[13:35] Gemma Cleanslate: family controlled
[13:36] Gemma Cleanslate: socitey expected
[13:36] Qwark Allen: yes
[13:36] herman Bergson: I think Cailleach has a point..
[13:36] herman Bergson: these were strong independent women...with their own oncome
[13:36] herman Bergson: not marrying was a protection
[13:36] Paula Dix: yes, always the economy being a basic point :)))
[13:37] BALDUR Joubert: when i say something he ignores it..:)
[13:37] herman Bergson: another point may be personal integrity.....being a virgin is above all doubt
[13:37] AristotleVon Doobie: yes, oola we should not stereotype individuals
[13:37] linn Sorbet: :))
[13:37] Paula Dix: i think i will change from arts college to some other more profitable profession
[13:37] Anne Charles: Mary lived off donations from her friends
[13:38] herman Bergson: Indeed Anne, she wasnt the rich type
[13:38] Corona Anatine: paula - it does not matter which proffession you chosse - what matters is application of mind
[13:38] Alarice Beaumont: she did? so the society did not give her enough income to live.. because of her opinion?! Bad..
[13:38] AristotleVon Doobie: indeed Corona
[13:38] Samuel Okelly: i think it is important to view the ideas in the historical and social context in which they occur... social comment and observation should stand by its own justification i think
[13:38] Paula Dix: corona, i try to believe in this :)))
[13:39] herman Bergson: yes...we cant look at those situation with our modern eyes
[13:39] Gemma Cleanslate: yes
[13:39] Gemma Cleanslate: those days were very very different form now
[13:39] Gemma Cleanslate: from*
[13:39] Cailleach Shan: Sometimes it comes down to very basic things. Like the woman in Cambodia who lived underneath her university building for 4 years while studying for her law degree.... no accomodation provided for women.
[13:39] Corona Anatine: how different it was is shown by reading the broontes
[13:39] linn Sorbet: jeeezz...
[13:40] Corona Anatine: and females aouthers of similar date
[13:40] Gemma Cleanslate: and those in afghanistan
[13:40] Gemma Cleanslate: who risk the lives to learn
[13:40] Cailleach Shan: The male Cambodian students can live in the temples... no women allowed.
[13:40] herman Bergson: As you see there seem tpo be historical parallels
[13:41] Paula Dix: yes, a lot of them
[13:41] Alarice Beaumont: yes.. disturbing that there are still enough countries where it still is like in those old days :-(
[13:41] Paula Dix: and when women have no education males say they are less and use this as a proof
[13:41] Gemma Cleanslate: yes
[13:41] Gemma Cleanslate: that was my point before about not marrying
[13:41] linn Sorbet nods
[13:42] herman Bergson: That is why emancipation begins with education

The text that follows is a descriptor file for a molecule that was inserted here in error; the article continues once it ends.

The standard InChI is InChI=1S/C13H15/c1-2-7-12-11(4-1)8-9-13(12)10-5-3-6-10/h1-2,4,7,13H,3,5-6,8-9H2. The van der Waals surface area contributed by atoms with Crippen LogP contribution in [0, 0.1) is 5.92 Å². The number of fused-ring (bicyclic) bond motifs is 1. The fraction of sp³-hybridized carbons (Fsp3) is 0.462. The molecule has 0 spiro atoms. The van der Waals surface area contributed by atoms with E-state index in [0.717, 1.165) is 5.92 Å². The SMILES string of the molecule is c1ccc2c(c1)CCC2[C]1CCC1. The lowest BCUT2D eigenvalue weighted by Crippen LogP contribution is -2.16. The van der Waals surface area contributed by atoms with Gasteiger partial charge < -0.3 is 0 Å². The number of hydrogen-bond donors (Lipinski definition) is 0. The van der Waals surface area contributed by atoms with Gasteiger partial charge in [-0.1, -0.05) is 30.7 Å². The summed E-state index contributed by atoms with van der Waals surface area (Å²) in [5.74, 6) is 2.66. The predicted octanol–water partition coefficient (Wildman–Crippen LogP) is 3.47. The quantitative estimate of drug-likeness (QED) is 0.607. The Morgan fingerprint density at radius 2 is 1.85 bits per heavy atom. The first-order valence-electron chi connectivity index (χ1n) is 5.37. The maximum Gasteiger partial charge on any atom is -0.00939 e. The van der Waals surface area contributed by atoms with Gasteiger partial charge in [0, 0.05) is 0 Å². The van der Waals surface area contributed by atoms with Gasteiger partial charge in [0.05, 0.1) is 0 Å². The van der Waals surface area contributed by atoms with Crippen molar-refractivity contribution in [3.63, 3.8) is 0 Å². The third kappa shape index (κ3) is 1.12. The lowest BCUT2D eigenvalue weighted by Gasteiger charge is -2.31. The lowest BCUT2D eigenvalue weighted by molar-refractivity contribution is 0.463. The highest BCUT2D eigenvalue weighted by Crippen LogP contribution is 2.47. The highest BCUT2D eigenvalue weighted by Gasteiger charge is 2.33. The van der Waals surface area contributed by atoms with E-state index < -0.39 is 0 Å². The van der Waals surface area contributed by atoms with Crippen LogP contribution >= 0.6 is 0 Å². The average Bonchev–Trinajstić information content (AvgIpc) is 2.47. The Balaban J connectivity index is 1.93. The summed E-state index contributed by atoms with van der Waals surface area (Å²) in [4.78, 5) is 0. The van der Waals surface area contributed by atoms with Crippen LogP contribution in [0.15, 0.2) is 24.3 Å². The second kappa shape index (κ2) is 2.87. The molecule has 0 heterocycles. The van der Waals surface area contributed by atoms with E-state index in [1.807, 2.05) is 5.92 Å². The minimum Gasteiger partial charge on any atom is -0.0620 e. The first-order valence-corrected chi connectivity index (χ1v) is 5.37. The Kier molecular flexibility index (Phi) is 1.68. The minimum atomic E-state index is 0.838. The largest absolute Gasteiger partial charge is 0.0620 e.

[13:42] Gemma Cleanslate: absolutely
[13:42] Corona Anatine: absolutely
[13:42] AristotleVon Doobie: if society can just stop stripping women from birth of there self esteem, then maybe women will realize that they actually have more power then men
[13:42] Anne Charles: Lets not forget Mary's only education was from a defrocked alcoholic uncle
[13:42] Paula Dix: yes, descartes was a main feminist, even if without intention
[13:42] Gemma Cleanslate: yes lol
[13:42] Gemma Cleanslate: so her mind was very very good
[13:42] herman Bergson: yes indeed Anne..:-)
[13:42] Paula Dix: more, ari? why??
[13:42] BALDUR Joubert: aristotele.. i agree witrh you..
[13:42] Cailleach Shan: I think Mary Astell understood that education was the key to power.
[13:43] AristotleVon Doobie: it is up to the parents tpo assure this
[13:43] Daruma Boa: of course she did!
[13:43] Corona Anatine: not so Aristotle
[13:43] herman Bergson: Yes Cailleach, even stronger than Verschuur did I would say
[13:43] Corona Anatine: it is up to society to assure this
[13:43] Corona Anatine: cos not all paretns can
[13:43] Paula Dix: ari i like the idea of equality, not that women have more power :)
[13:44] AristotleVon Doobie: it starts with the parent and the corrupt l;egacy that is nurtured in both girl and boy childrean
[13:44] oola Neruda: society plays it's role too... and sometimes it is impossible to protect your child from it
[13:45] BALDUR Joubert: i think the wish to escape male domination is not necessarily a wish for power
[13:45] AristotleVon Doobie: if things are to change in places like Cambodia, it will take poser to do
[13:45] Cailleach Shan: What do you think it is then Baldur?
[13:45] Paula Dix: baldur, thats right, i want knowledge much more than power
[13:45] AristotleVon Doobie: power
[13:45] herman Bergson: Well....I think we all now see that the fight for equality of which we see here the first movements is still going on in all kinds of ways, also in our own societies
[13:45] Corona Anatine: knowledge is power
[13:45] Gemma Cleanslate: oh yes
[13:45] Cailleach Shan: Is there a difference Paula?
[13:45] AristotleVon Doobie: LOL, knowledge is power
[13:45] Gemma Cleanslate: yes
[13:46] Paula Dix: yes, with knowledge you know the good power is the one thats not used
[13:46] Daruma Boa: absolutly
[13:46] Paula Dix: and the reverse isnt true
[13:46] Cailleach Shan: mmmm.... power doesn't have to mean domination over.
[13:46] BALDUR Joubert: a nuclear bomb in the hands of terrorist is power corona... is it knowledge?
[13:46] Samuel Okelly: i think a number of assumptions are made about "equality", "equality of sexes" and what this egalitarian view means (a denial of difference as being eunequal in value and demeaning of the person)
[13:47] Daruma Boa: it is important to use power right.